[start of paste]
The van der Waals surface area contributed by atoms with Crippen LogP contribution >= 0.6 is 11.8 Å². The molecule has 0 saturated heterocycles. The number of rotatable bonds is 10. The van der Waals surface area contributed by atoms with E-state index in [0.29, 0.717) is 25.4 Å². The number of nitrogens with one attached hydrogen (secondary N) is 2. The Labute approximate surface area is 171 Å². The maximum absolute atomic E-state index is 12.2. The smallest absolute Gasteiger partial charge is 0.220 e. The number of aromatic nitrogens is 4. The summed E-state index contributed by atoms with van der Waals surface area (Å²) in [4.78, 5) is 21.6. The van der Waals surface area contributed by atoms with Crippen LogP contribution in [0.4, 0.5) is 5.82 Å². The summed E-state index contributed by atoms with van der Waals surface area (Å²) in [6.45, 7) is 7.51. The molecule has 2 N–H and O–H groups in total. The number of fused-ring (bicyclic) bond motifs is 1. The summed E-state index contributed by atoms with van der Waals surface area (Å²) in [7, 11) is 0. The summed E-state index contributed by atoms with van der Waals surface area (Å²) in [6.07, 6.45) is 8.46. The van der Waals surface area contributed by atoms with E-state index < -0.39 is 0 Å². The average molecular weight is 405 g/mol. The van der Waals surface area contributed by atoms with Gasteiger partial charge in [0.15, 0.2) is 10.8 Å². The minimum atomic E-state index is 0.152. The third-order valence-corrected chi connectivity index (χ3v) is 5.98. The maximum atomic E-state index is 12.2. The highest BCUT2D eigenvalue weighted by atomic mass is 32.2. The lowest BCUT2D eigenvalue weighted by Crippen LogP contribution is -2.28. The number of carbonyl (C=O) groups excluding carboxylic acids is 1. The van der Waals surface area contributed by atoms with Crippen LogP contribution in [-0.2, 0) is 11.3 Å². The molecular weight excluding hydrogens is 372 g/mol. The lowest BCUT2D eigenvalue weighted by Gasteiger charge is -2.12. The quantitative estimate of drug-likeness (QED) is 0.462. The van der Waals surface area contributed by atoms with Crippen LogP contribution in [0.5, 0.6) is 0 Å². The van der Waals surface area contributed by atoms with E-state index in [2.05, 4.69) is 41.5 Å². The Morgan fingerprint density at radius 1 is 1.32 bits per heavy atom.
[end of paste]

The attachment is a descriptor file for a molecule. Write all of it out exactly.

The van der Waals surface area contributed by atoms with Crippen LogP contribution >= 0.6 is 11.8 Å². The molecule has 0 saturated heterocycles. The number of rotatable bonds is 10. The van der Waals surface area contributed by atoms with E-state index in [0.29, 0.717) is 25.4 Å². The number of nitrogens with one attached hydrogen (secondary N) is 2. The Labute approximate surface area is 171 Å². The maximum absolute atomic E-state index is 12.2. The smallest absolute Gasteiger partial charge is 0.220 e. The number of aromatic nitrogens is 4. The summed E-state index contributed by atoms with van der Waals surface area (Å²) in [4.78, 5) is 21.6. The van der Waals surface area contributed by atoms with Crippen LogP contribution in [0.4, 0.5) is 5.82 Å². The summed E-state index contributed by atoms with van der Waals surface area (Å²) in [6.45, 7) is 7.51. The molecule has 2 N–H and O–H groups in total. The number of fused-ring (bicyclic) bond motifs is 1. The summed E-state index contributed by atoms with van der Waals surface area (Å²) in [7, 11) is 0. The summed E-state index contributed by atoms with van der Waals surface area (Å²) in [6.07, 6.45) is 8.46. The van der Waals surface area contributed by atoms with E-state index < -0.39 is 0 Å². The average molecular weight is 405 g/mol. The van der Waals surface area contributed by atoms with Gasteiger partial charge in [0.15, 0.2) is 10.8 Å². The minimum atomic E-state index is 0.152. The third-order valence-corrected chi connectivity index (χ3v) is 5.98. The maximum atomic E-state index is 12.2. The highest BCUT2D eigenvalue weighted by atomic mass is 32.2. The lowest BCUT2D eigenvalue weighted by Crippen LogP contribution is -2.28. The number of carbonyl (C=O) groups excluding carboxylic acids is 1. The van der Waals surface area contributed by atoms with Crippen LogP contribution in [-0.2, 0) is 11.3 Å². The molecular weight excluding hydrogens is 372 g/mol. The lowest BCUT2D eigenvalue weighted by Gasteiger charge is -2.12. The quantitative estimate of drug-likeness (QED) is 0.462. The van der Waals surface area contributed by atoms with Crippen LogP contribution in [0.5, 0.6) is 0 Å². The van der Waals surface area contributed by atoms with E-state index in [2.05, 4.69) is 41.5 Å². The Morgan fingerprint density at radius 1 is 1.32 bits per heavy atom.